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I had been running a dhcp server on an old version of isc dhcpd circa 2005, 3.0 something. I just upgraded to ISC dhcpd version isc-dhcpd-4.1-ESV-R6.

Before upgrading, the interface (eth0) had two address assigned to it, 172.16.0.1 on eth0:0 and 192.168.0.1 one eth0:1. But the actual interface eth0 had no address assigned. Only the subnet 192.168.0.0/24 was handing out address, and this worked fine. Now, after upgrading, it gives me the error:

No subnet declaration for eth0 (no IPv4 addresses).

Which is true, there is only subnets defined for eth0:0 and eth0:1. I tried playing around with my config file, adding a shared-network statement, but nothing worked. Finally, I just assigned an address to the physical interface eth0 and it started happily.

I just want to know if its possible to get the old behavior as I have code that depends on it. Or do I have to assign a dummy address on eth0? The dhcp config looks like this:

ddns-update-style interim;
ignore client-updates;

subnet 172.16.0.0 netmask 255.255.255.0 {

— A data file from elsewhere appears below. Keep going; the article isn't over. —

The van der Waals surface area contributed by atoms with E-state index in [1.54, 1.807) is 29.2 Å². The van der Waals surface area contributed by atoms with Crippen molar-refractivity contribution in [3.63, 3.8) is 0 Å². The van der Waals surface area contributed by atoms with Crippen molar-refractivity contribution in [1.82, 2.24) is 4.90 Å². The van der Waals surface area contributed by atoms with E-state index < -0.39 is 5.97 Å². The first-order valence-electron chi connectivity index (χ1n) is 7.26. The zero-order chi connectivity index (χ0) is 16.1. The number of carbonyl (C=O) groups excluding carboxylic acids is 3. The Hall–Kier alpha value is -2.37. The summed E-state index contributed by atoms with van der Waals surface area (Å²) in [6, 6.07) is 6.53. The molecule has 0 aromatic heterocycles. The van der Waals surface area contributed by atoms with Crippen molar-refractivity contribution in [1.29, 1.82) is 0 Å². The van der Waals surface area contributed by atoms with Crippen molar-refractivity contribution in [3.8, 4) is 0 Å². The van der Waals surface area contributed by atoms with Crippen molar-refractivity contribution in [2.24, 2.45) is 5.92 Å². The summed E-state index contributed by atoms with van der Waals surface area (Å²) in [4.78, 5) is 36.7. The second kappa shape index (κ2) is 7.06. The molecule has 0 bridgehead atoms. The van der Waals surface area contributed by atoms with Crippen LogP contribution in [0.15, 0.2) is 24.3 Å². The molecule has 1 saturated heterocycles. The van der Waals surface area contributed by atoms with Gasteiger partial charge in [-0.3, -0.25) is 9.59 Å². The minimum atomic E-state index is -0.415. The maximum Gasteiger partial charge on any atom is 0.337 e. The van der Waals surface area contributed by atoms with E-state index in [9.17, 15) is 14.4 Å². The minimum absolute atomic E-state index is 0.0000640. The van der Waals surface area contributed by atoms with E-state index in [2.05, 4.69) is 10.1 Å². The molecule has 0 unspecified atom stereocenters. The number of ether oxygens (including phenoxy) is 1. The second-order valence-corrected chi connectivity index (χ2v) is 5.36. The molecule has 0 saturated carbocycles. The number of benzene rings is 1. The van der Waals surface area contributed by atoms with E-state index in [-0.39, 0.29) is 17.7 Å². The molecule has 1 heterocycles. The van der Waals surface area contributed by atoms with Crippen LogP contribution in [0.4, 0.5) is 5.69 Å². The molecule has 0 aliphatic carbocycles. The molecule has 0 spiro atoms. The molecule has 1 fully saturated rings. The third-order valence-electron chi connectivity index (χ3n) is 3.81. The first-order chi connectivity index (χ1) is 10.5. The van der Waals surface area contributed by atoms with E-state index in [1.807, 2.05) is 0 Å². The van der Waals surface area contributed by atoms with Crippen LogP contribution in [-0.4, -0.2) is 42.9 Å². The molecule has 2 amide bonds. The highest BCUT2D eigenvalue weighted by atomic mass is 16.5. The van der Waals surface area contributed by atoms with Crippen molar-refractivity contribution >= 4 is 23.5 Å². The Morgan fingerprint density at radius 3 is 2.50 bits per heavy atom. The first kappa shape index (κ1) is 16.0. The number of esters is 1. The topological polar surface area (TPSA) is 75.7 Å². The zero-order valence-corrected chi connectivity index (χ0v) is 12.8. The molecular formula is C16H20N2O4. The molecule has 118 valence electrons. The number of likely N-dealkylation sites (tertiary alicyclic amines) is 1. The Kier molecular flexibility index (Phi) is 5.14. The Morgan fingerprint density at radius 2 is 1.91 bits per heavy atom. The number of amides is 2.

}
subnet 192.168.0.0 netmask 255.255.255.0 {

    range 192.168.0.2 192.168.0.4;

    option ip-forwarding off;
    option domain-name-servers 192.168.0.1;
    option broadcast-address 192.168.1.255;
    option subnet-mask 255.255.255.0;
    option routers 192.168.0.1;

    default-lease-time 30;
    max-lease-time 60;
}
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Is this an error (i.e., it doesn't start/work), or just a warning? Yours is a strange setup, but nothing illegal I can see. –  vonbrand Feb 7 '13 at 22:52
    
It does not start. I now found some documentation stating that alias interfaces are not supported in dhcpd anylonger. So I am going to not use aliases anymore. See the note half way down:access.redhat.com/knowledge/docs/en-US/Red_Hat_Enterprise_Linux/… –  Eric Seifert Feb 8 '13 at 0:17
    
Thinking a bit about it, that makes sense. If the server gets a request on eth0, should it respond via eth0:0 or eth0:1? –  vonbrand Feb 8 '13 at 0:57
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